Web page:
April 29, 2022 @ 3:00 pm - 5:00 pm EDT
How Closed Primaries Disproportionately Impact Latino and Asian Voters
Open Primaries Virtual Discussions Series returns Friday April 29th 3pm (ET) with How Closed Primaries Disproportionately Impact Latino and Asian Voters, a discussion of groundbreaking new research coming out of the University of Southern California that shows conclusively that closed primaries depress not just primary participation but general election participation, and that they disproportionately impact POC, especially Latino and Asian voters.
Latinos and Asians are the two largest demographics of registered independents, and operate nothing like other demographics–much to the consternation of both political parties. As the fight for “the Latino vote” heats up ahead of the 2022 midterms and outreach to Asian voters remains myopic, both parties continue to struggle to understand these key groups of voters. This research exposes how closed primaries are depressing their turnout in elections and can help broaden the conversation on voter suppression in the U.S. today. We highly encourage you to join this discussion:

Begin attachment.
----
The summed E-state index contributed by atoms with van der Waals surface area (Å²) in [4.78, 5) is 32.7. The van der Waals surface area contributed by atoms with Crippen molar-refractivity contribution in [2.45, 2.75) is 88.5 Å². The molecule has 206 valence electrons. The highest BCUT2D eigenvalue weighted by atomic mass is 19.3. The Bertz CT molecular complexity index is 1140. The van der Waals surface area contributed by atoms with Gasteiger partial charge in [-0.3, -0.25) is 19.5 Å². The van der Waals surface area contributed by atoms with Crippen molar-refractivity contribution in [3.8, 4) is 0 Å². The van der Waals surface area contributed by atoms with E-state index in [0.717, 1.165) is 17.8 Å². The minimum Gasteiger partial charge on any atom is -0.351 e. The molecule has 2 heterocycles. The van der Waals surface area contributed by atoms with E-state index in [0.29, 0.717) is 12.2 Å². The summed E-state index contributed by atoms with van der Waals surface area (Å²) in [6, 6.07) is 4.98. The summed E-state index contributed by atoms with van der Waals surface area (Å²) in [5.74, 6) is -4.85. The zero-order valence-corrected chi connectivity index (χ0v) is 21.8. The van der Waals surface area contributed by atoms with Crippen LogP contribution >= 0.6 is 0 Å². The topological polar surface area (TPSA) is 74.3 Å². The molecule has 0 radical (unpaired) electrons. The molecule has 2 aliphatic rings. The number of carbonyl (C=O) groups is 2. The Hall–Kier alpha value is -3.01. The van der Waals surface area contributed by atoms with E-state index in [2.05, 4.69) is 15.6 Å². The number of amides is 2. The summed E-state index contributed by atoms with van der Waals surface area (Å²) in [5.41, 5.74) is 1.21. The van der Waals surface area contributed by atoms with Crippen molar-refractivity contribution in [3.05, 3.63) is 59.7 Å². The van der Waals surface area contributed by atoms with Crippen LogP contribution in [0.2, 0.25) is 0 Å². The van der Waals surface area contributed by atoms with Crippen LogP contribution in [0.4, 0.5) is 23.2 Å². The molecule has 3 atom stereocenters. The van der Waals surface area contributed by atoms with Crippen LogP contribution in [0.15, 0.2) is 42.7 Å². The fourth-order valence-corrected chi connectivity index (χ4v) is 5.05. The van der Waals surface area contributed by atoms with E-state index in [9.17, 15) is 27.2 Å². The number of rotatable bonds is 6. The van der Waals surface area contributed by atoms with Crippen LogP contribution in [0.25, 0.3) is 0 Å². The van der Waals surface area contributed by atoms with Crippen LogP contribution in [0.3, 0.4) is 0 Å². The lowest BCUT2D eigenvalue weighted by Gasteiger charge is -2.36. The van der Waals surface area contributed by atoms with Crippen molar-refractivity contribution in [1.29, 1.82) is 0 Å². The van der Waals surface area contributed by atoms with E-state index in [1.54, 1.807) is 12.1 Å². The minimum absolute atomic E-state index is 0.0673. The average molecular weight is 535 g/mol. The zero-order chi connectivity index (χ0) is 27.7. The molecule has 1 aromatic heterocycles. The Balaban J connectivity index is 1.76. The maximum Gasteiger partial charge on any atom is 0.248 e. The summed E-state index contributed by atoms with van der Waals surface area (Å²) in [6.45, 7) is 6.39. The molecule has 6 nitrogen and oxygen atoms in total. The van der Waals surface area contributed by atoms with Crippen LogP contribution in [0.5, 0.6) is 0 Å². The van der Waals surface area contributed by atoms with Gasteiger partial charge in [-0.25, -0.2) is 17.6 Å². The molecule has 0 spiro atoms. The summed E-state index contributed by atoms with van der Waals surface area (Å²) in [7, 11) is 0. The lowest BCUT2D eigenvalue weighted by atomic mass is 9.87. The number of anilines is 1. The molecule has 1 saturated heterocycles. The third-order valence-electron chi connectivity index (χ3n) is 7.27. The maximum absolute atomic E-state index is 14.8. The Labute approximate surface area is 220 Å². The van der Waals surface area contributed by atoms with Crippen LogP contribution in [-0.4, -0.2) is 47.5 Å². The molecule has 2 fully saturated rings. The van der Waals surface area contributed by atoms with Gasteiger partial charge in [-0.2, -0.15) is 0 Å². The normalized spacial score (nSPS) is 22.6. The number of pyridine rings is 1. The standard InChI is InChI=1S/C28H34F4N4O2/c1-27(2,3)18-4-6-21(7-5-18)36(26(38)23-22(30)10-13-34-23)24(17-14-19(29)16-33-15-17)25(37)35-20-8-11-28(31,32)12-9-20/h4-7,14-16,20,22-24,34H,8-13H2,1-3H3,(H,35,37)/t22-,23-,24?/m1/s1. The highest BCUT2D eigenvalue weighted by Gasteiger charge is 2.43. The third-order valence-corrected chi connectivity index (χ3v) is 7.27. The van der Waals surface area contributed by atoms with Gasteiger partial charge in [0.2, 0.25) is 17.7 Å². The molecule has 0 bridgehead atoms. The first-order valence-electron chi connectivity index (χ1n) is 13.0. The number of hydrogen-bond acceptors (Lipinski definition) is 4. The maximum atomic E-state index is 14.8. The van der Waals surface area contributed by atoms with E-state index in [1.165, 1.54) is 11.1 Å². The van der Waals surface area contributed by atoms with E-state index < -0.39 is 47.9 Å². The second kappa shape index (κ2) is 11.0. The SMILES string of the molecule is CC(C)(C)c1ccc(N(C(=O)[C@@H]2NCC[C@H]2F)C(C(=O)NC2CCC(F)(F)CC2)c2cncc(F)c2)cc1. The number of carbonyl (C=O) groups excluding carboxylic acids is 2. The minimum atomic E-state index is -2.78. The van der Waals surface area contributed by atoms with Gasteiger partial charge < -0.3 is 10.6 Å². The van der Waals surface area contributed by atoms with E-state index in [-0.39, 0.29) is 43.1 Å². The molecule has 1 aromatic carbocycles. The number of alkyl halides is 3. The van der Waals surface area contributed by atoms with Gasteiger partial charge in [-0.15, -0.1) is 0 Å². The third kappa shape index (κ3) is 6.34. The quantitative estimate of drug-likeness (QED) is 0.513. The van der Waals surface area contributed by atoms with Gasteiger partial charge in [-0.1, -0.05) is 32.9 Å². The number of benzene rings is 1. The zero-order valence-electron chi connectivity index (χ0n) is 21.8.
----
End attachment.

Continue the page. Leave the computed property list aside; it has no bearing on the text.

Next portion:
The discussion will feature: USC research authors Professor Christian Grose and Raquel Centeno. Grose is Academic Director of USC’s Schwarzenegger Institute and has published more than forty peer-reviewed articles, chapters in edited volumes, and policy reports in his 25 year career. Centeno is currently a PhD student in Political Science at USC. The Zoom will also feature Danny Ortega who is an OP Spokesperson, attorney & the Former Board Chair of the National Council of La Raza, the largest Latino nonprofit advocacy and civil rights organization in the country. He speaks frequently about the impact closed primaries have on Latino participation, representation, and empowerment. Finally, it will be hosted by Open Primaries President, John Opdycke.
We encourage you to check out the report and register for the conversation today!